Should it come to pass, a pro-gun, anti-schoolchildren result would reveal some bleak lessons about the Supreme Court and the influence of political ideology on its justices. When logic cannot support the Court’s divergent decisions, the public is left with the impression that the Court is just engaged in politics by another name—that the “Supreme Court is not a court and its justices are not judges.” This has happened before: The Rehnquist Court famously took a cramped view of Congress’s power to regulate violence against women and (ironically enough) gun possession in school zones under the commerce clause. But when faced with a similar attack against Congress’s power to criminalize homegrown-marijuana production and use, the Court did a sudden about-face, broadly defending congressional authority.
Perhaps, then, a neutral theory of implied rights—one founded on first principles instead of politics—ought to shape constitutional law. Under such a theory, starting with shared values seems fitting. To that end, consider Chief Justice John Marshall’s famous declaration two centuries ago that “we must never forget that it is a Constitution we are expounding.” A constitution’s very “nature,” Chief Justice Marshall explained, “requires that only its great outlines should be marked, its important objects designated, and the minor ingredients which compose those objects be deduced from the nature of the objects themselves.”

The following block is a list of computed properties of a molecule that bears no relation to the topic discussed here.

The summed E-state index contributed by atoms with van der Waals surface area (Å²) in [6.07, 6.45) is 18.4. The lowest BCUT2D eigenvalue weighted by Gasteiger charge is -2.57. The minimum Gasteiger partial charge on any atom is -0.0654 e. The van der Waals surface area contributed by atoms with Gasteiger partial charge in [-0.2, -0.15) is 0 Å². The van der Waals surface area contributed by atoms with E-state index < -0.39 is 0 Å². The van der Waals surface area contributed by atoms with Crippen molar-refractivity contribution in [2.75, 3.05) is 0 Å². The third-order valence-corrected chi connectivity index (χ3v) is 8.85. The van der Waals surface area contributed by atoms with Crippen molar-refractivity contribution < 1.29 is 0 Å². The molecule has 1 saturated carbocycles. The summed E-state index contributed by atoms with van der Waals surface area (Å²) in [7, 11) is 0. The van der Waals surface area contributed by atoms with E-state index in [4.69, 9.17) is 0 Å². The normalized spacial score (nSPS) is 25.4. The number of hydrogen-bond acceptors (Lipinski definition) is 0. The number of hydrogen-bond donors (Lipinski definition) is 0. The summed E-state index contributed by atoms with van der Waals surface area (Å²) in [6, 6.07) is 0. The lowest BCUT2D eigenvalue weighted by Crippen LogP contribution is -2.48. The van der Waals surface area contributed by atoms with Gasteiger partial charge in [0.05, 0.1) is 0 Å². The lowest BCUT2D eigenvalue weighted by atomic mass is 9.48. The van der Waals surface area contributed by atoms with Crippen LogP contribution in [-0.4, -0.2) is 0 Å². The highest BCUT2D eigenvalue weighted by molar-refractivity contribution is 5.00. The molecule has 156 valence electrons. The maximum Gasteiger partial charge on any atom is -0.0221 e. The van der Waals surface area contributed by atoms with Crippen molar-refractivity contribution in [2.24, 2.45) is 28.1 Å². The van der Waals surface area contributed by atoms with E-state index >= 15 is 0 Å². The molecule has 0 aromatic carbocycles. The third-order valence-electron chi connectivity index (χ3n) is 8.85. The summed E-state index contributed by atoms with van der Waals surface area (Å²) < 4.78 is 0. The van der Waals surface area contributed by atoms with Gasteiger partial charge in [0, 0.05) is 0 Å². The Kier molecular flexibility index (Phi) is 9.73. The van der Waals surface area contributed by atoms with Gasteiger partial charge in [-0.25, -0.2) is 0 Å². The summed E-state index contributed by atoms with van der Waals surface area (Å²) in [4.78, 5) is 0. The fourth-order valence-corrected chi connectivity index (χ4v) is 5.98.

Put another way, implied rights are a necessary consequence of the shared effort to live in a democracy bound by a timeless and embracing constitutional document. The Constitution is short for a reason: It lets people work out their problems over time, as they develop. Thus, many of America’s proudest judicial moments champion implied rights: the right to vote in state elections, the right to appeal a criminal conviction, and even the right to procreate. Like the right to vote, in particular, the right to education is “preservative of other basic civil and political rights,” and should be recognized for the same reason. And if one agrees with Heller’s individual, self-defense interpretation of the Second Amendment right—an assumption that, to be sure, is subject to powerful counterarguments—then an individual right to train with firearms would be entitled to the same logical underpinning.